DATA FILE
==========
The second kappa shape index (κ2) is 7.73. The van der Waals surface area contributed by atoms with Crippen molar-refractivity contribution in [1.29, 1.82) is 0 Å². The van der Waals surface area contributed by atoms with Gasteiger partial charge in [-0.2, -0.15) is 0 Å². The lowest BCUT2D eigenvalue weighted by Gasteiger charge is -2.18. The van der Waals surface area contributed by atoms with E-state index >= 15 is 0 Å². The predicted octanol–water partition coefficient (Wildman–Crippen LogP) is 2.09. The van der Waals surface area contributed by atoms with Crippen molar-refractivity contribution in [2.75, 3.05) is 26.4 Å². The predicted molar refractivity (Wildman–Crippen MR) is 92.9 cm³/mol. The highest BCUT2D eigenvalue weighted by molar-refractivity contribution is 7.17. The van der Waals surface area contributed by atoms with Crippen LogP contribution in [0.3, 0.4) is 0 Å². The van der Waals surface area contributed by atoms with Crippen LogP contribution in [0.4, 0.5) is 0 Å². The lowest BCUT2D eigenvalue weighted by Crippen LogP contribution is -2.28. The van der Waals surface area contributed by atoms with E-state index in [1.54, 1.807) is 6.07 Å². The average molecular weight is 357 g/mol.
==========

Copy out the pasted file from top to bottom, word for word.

The second kappa shape index (κ2) is 7.73. The van der Waals surface area contributed by atoms with Crippen molar-refractivity contribution in [1.29, 1.82) is 0 Å². The van der Waals surface area contributed by atoms with Gasteiger partial charge in [-0.2, -0.15) is 0 Å². The lowest BCUT2D eigenvalue weighted by Gasteiger charge is -2.18. The van der Waals surface area contributed by atoms with E-state index >= 15 is 0 Å². The predicted octanol–water partition coefficient (Wildman–Crippen LogP) is 2.09. The van der Waals surface area contributed by atoms with Crippen molar-refractivity contribution in [2.75, 3.05) is 26.4 Å². The predicted molar refractivity (Wildman–Crippen MR) is 92.9 cm³/mol. The highest BCUT2D eigenvalue weighted by molar-refractivity contribution is 7.17. The van der Waals surface area contributed by atoms with Crippen LogP contribution in [0.3, 0.4) is 0 Å². The van der Waals surface area contributed by atoms with Crippen LogP contribution in [0.4, 0.5) is 0 Å². The lowest BCUT2D eigenvalue weighted by Crippen LogP contribution is -2.28. The van der Waals surface area contributed by atoms with E-state index in [1.54, 1.807) is 6.07 Å². The average molecular weight is 357 g/mol.